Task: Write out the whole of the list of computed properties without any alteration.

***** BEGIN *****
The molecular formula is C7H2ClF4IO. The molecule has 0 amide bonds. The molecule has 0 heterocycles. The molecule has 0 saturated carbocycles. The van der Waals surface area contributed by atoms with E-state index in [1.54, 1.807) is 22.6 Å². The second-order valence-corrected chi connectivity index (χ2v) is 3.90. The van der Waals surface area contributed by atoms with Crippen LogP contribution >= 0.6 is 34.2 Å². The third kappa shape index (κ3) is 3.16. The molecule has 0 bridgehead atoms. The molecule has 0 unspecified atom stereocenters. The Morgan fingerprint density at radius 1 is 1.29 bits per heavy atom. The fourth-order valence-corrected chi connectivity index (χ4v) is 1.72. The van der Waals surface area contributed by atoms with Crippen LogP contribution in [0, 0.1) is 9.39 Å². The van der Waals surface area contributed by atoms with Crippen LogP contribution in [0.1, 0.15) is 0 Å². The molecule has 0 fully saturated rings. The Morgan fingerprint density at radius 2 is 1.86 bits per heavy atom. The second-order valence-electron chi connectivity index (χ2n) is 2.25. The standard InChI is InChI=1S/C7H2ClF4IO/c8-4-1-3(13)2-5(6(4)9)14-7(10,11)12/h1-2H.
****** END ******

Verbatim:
The molecular formula is C7H2ClF4IO. The molecule has 0 amide bonds. The molecule has 0 heterocycles. The molecule has 0 saturated carbocycles. The van der Waals surface area contributed by atoms with E-state index in [1.54, 1.807) is 22.6 Å². The second-order valence-corrected chi connectivity index (χ2v) is 3.90. The van der Waals surface area contributed by atoms with Crippen LogP contribution >= 0.6 is 34.2 Å². The third kappa shape index (κ3) is 3.16. The molecule has 0 bridgehead atoms. The molecule has 0 unspecified atom stereocenters. The Morgan fingerprint density at radius 1 is 1.29 bits per heavy atom. The fourth-order valence-corrected chi connectivity index (χ4v) is 1.72. The van der Waals surface area contributed by atoms with Crippen LogP contribution in [0, 0.1) is 9.39 Å². The van der Waals surface area contributed by atoms with Crippen LogP contribution in [0.1, 0.15) is 0 Å². The molecule has 0 fully saturated rings. The Morgan fingerprint density at radius 2 is 1.86 bits per heavy atom. The second-order valence-electron chi connectivity index (χ2n) is 2.25. The standard InChI is InChI=1S/C7H2ClF4IO/c8-4-1-3(13)2-5(6(4)9)14-7(10,11)12/h1-2H.